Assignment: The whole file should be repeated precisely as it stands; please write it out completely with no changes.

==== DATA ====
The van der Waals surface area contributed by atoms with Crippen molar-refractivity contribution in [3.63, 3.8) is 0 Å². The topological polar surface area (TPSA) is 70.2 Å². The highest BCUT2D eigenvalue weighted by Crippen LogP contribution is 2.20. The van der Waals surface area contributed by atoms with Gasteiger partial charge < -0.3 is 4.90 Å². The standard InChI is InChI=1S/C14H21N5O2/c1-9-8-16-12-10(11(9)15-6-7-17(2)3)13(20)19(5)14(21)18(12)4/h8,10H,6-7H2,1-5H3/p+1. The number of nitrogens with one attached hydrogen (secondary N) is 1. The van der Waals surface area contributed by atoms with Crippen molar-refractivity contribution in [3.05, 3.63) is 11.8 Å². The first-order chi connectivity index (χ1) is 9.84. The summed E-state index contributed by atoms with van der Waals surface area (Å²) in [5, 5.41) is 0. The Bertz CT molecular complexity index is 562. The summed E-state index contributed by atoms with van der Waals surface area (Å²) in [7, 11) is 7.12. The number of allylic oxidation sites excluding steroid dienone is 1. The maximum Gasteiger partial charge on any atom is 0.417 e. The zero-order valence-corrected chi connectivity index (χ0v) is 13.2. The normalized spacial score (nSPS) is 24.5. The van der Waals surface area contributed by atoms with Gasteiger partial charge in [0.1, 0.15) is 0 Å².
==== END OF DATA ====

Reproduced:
The van der Waals surface area contributed by atoms with Crippen molar-refractivity contribution in [3.63, 3.8) is 0 Å². The topological polar surface area (TPSA) is 70.2 Å². The highest BCUT2D eigenvalue weighted by Crippen LogP contribution is 2.20. The van der Waals surface area contributed by atoms with Gasteiger partial charge < -0.3 is 4.90 Å². The standard InChI is InChI=1S/C14H21N5O2/c1-9-8-16-12-10(11(9)15-6-7-17(2)3)13(20)19(5)14(21)18(12)4/h8,10H,6-7H2,1-5H3/p+1. The number of nitrogens with one attached hydrogen (secondary N) is 1. The van der Waals surface area contributed by atoms with Crippen molar-refractivity contribution in [3.05, 3.63) is 11.8 Å². The first-order chi connectivity index (χ1) is 9.84. The summed E-state index contributed by atoms with van der Waals surface area (Å²) in [5, 5.41) is 0. The Bertz CT molecular complexity index is 562. The summed E-state index contributed by atoms with van der Waals surface area (Å²) in [7, 11) is 7.12. The number of allylic oxidation sites excluding steroid dienone is 1. The maximum Gasteiger partial charge on any atom is 0.417 e. The zero-order valence-corrected chi connectivity index (χ0v) is 13.2. The normalized spacial score (nSPS) is 24.5. The van der Waals surface area contributed by atoms with Gasteiger partial charge in [0.1, 0.15) is 0 Å².